The modern, application server landscape is changing. The monolithic servers of yesteryear are trying to find ways to downsize, and the trend in the coming year, if not the coming decade, will be a focus on increased modularity, as server software must become faster and more adaptable. "If you look at the application server landscape today and what people want an app server to deliver, it's vastly different than it was just 5-10 years ago. And it's going to be vastly different again in the next 5 to 10 years," says Simon Maple, the technical evangelist at ZeroTurnaround.
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A decade ago, enterprises were typically deploying their applications on large scale middleware servers with production machines having slightly different footprints and configurations than the scaled down versions used for testing and staging. Maple points out the obvious problem with such solutions. "This caused huge pain in everything but production. It was hard to do development or anything else on the app server." But the introduction of lightweight application servers like Apache Tomcat, the Spring tc_server, Geronimo and Jetty have ushered in a new era of agility. Today, you can download, unzip, and set up Tomcat in less than a minute, and that includes the time required to deploy a war file to the server.
What will be the trend for 2014 and beyond?
But the future of the application server will be less about the server and more about the applications deployed to them. "What app developers and even production now want is a more application focused landscape. You don't develop an app and throw it onto your existing infrastructure. Your application is the heart of your solution. Everything is being built around your application, including the infrastructure and the operating system." The cloud, along with DevOps deployment automation tools, are making it easier than ever to build an environment around the application.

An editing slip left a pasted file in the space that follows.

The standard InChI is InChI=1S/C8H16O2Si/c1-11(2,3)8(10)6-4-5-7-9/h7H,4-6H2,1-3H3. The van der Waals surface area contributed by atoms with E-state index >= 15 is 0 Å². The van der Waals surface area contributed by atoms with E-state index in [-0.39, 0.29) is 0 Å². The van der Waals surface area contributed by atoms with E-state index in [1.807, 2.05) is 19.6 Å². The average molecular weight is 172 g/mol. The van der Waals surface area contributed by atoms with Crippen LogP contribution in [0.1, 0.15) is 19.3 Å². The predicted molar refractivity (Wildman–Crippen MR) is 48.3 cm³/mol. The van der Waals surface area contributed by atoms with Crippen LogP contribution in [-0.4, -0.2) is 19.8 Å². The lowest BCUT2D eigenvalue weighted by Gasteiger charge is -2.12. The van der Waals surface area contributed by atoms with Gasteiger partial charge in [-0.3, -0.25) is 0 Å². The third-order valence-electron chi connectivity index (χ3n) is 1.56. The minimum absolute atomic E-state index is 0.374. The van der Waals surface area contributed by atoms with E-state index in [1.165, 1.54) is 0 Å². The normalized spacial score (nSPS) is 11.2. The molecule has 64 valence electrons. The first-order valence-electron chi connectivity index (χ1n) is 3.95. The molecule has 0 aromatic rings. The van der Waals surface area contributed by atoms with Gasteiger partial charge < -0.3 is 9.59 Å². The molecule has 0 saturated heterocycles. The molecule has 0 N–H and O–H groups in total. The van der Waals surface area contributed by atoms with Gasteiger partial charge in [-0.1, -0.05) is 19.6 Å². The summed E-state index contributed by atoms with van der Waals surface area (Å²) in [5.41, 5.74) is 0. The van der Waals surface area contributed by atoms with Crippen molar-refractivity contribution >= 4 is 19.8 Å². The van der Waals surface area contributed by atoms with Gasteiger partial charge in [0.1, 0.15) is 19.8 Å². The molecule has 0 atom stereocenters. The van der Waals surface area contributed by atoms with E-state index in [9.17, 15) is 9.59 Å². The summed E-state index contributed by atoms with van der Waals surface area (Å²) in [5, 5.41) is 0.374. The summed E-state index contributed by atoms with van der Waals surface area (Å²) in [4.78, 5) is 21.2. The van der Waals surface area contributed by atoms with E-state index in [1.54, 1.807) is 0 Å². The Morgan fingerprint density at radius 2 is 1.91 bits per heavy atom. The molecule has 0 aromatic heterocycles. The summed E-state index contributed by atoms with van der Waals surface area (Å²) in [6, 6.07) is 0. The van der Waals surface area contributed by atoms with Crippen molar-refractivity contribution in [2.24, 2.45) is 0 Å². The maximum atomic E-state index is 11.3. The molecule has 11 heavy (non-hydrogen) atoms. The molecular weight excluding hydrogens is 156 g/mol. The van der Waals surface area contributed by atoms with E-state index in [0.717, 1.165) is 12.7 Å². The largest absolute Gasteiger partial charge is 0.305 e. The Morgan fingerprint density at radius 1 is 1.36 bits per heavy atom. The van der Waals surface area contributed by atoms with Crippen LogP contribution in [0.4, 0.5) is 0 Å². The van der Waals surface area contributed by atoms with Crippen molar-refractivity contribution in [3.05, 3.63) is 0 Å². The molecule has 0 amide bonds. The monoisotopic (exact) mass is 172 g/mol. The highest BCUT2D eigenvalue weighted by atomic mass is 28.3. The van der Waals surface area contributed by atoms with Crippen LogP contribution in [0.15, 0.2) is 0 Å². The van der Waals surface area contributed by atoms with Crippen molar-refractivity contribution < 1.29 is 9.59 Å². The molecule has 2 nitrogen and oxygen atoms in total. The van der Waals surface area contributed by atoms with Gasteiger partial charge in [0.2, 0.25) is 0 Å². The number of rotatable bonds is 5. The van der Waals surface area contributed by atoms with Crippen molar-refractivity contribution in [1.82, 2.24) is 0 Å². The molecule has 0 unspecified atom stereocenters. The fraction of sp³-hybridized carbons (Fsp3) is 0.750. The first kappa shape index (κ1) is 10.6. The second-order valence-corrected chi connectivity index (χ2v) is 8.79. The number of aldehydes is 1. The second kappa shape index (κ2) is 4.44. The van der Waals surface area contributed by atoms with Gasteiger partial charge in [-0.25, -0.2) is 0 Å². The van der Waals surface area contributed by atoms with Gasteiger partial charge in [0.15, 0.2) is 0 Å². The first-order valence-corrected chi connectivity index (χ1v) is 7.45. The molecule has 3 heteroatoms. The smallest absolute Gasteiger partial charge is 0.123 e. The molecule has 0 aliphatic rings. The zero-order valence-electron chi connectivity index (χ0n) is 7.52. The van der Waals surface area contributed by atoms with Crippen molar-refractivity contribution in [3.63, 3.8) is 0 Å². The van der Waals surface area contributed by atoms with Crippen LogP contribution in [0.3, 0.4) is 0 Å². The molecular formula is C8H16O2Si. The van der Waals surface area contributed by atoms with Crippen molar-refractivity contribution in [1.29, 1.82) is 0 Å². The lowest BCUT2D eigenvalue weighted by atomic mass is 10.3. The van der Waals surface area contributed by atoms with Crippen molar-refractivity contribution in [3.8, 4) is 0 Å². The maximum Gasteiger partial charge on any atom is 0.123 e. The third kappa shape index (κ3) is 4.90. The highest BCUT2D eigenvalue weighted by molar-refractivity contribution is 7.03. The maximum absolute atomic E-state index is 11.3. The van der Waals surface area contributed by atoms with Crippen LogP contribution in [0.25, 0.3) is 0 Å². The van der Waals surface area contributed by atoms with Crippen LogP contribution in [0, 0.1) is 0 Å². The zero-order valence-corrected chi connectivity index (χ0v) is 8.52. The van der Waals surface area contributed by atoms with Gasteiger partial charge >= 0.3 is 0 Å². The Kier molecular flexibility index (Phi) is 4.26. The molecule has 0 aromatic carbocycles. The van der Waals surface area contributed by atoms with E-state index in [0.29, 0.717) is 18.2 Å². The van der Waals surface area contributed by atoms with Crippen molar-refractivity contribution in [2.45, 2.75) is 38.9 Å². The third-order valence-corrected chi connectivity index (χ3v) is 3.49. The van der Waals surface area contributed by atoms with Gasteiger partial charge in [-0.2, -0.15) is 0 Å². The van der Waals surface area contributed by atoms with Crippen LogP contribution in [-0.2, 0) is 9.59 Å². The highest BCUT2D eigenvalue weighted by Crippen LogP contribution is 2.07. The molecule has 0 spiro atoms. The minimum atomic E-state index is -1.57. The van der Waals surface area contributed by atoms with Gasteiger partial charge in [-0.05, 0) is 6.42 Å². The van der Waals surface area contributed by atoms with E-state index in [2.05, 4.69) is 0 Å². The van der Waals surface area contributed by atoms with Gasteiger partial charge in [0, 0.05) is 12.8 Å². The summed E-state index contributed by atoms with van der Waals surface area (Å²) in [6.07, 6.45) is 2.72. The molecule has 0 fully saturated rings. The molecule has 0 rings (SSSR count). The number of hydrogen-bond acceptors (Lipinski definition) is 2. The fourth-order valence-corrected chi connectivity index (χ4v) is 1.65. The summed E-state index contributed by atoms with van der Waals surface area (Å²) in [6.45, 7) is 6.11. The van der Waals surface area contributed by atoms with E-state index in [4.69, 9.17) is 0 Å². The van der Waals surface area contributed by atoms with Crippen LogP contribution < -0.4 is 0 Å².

Faster, lighter, modular
Solutions like the WebSphere Liberty Profile are aggressively moving to modularize and componentize the application server. This WebSphere profile ensures that only those features required by the apps actually deployed the server are initiated. This approach is likely to become even more prevalent in the future as organizations can choose what they want to run and plug in what they need from various repositories—factors that may change based on who is writing or running the application.
In short, the app server of tomorrow will be smarter, leaner, and faster. "It's not now a product that provides a platform. It's a grouping of components that provides sufficient functionality for your application to exist and run on."
How do you expect the application server to evolve throughout 2014? Let us know.
Follow Simon Maple on Twitter: @sjmaple